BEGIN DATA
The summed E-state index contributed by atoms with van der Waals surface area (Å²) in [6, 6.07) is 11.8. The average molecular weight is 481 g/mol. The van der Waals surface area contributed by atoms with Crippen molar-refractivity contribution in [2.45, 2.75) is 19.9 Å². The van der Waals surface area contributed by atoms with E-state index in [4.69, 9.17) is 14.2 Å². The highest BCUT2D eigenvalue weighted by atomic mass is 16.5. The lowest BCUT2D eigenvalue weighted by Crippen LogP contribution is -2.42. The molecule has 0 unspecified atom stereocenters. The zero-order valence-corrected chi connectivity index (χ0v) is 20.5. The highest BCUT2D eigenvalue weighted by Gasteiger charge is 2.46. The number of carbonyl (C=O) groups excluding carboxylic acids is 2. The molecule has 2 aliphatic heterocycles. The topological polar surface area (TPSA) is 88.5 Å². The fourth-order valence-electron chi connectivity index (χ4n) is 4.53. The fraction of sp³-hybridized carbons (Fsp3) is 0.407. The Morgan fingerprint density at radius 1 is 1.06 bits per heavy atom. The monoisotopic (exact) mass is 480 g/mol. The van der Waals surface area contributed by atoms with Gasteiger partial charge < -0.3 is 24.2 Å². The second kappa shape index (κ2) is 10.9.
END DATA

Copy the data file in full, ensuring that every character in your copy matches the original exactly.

The summed E-state index contributed by atoms with van der Waals surface area (Å²) in [6, 6.07) is 11.8. The average molecular weight is 481 g/mol. The van der Waals surface area contributed by atoms with Crippen molar-refractivity contribution in [2.45, 2.75) is 19.9 Å². The van der Waals surface area contributed by atoms with E-state index in [4.69, 9.17) is 14.2 Å². The highest BCUT2D eigenvalue weighted by atomic mass is 16.5. The lowest BCUT2D eigenvalue weighted by Crippen LogP contribution is -2.42. The molecule has 0 unspecified atom stereocenters. The zero-order valence-corrected chi connectivity index (χ0v) is 20.5. The highest BCUT2D eigenvalue weighted by Gasteiger charge is 2.46. The number of carbonyl (C=O) groups excluding carboxylic acids is 2. The molecule has 2 aliphatic heterocycles. The topological polar surface area (TPSA) is 88.5 Å². The fourth-order valence-electron chi connectivity index (χ4n) is 4.53. The fraction of sp³-hybridized carbons (Fsp3) is 0.407. The Morgan fingerprint density at radius 1 is 1.06 bits per heavy atom. The monoisotopic (exact) mass is 480 g/mol. The van der Waals surface area contributed by atoms with Gasteiger partial charge < -0.3 is 24.2 Å². The second kappa shape index (κ2) is 10.9.